I am currently doing a project(in college) on the history and future of the role of a co-pilot and to start it off I wanted to just summarize what the roles of the co-pilot are.
Firstly, "co-pilot" is not a term that is really used anymore. When people say that they usually mean the First Officer. It's a bugbear of mine because "co-pilot" implies that there is one real pilot and a half pilot, when the reality is an airliner needs at least two fully qualified pilots to fly it safely!
When it comes to actually flying the plane, the two pilots have designated roles - Pilot Flying (PF) and Pilot Monitoring (PM - sometimes this is called Pilot Not Flying). Both the Captain and the First Officer share these roles - usually one of them is PF on the outbound leg and the other one is PM on the inbound leg. The PF manipulates the controls to actually fly the plane, whereas the PM handles communications and other required tasks that don't involve actually flying the plane.
The biggest difference between a Captain and a First officer is responsibility. The Captain is the Pilot In Command (PIC), who has ultimate responsibility for everything that happens throughout the flight. There are some practical things that only Captains can do, like flying into some tricky airports, landing in strong crosswinds, and on many aircraft only the Captain can use the steering wheel (or Tiller) for taxiing.
Historically there was a strong heirarchy - the Captain was the boss and the co-pilot was, you could say, a servant. This posed big problems, because the Captain is not always right. The advent of Crew Resource Management (CRM) has brought this down to a much more desirable level - where there is still a heirarchy to ensure decisions are made, but not so much that they are unquestionable. The future of the First Officer role will be one of continuing to recognise that they play an important role in a functioning cockpit, rather than just there to serve the Captain. And hopefully people will stop calling them co-pilots!
Your question's title says "commercial aviation", and in the question you indicate you're interested in the history. With that in mind, I'll add to Ben's excellent answer.
Commercial aviation includes not just airline but also non-airline flying, including corporate flying. In corporate flying, the duties of the co-pilot varied greatly depending on what the equipment was, who the pilot was, and what company was operating the aircraft. I've deliberately used the pilot and copilot terms because prior to 1985 when I did my last corporate flying, I heard those terms more often than captain and first officer when it came to corporate work. The latter terms were "airline talk" to us, and using them for what we were doing seemed pretentious, although that was starting to change.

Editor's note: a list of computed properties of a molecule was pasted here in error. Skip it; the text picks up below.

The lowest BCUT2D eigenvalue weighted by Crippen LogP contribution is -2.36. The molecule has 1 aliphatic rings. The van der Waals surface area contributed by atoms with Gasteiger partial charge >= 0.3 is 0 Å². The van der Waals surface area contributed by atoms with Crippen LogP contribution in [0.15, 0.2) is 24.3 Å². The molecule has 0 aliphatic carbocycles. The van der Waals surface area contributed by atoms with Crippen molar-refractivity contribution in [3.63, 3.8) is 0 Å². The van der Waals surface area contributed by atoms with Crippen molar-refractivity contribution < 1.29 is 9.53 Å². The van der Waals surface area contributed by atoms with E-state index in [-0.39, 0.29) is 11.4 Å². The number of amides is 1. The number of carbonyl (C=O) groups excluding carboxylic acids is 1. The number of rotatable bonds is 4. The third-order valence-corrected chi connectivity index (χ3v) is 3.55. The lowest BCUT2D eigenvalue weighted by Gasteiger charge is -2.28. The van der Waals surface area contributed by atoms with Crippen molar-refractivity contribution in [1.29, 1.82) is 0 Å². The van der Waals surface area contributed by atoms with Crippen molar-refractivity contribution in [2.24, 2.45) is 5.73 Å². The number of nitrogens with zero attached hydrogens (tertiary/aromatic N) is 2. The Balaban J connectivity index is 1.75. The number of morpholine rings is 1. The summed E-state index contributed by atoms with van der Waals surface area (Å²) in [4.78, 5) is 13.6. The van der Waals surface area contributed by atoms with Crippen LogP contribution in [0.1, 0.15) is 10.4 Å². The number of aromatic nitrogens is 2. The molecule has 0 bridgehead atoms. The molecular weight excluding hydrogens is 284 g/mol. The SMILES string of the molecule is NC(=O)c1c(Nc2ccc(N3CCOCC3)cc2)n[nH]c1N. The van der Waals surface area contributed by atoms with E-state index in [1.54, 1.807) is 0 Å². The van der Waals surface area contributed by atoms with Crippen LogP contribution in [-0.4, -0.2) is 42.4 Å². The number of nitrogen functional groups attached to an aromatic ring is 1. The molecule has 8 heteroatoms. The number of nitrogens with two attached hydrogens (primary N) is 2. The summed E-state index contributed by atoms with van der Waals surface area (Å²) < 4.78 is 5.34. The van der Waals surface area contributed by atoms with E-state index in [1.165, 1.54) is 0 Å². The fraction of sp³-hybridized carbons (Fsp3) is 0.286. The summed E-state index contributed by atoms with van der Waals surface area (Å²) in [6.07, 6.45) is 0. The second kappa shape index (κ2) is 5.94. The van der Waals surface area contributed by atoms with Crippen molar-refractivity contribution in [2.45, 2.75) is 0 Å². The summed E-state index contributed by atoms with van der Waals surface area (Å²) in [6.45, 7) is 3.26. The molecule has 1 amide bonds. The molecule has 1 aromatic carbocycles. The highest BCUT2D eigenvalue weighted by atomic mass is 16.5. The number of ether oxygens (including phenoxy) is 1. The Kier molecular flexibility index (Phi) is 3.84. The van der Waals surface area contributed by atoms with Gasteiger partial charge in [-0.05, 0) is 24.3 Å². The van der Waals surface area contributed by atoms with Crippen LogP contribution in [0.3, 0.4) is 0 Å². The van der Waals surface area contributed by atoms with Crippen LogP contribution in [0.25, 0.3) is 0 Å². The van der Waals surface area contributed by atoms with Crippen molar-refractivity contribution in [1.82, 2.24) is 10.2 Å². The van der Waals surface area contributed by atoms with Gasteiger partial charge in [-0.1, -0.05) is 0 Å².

The typical corporate usage by small companies of small aircraft, including small business jets usually did not include carrying a flight attendant. That meant the co-pilot often did things a flight attendant would otherwise do, including mixing drinks before engine start and cleaning up vomit after the flight. I did both numerous times.
On the airline side and before proper usage of CRM, the first officer might be used as a scapegoat, especially in third world countries and in Asia. An apparent example of this was the China Airlines 605 accident at Hong Kong's Kai Tak in November 1993. Look at the transcript of that accident. The captain is P1 and is flying the aircraft, the first officer is P2 and is performing PNF duties up until 46 seconds before they hit the water. After that, P2 seems to be manipulating the controls. At the time of the accident, the assumption was the captain had handed control of the aircraft to the first officer when it was obvious they were going to crash. To the best of my knowledge that assumption was never challenged.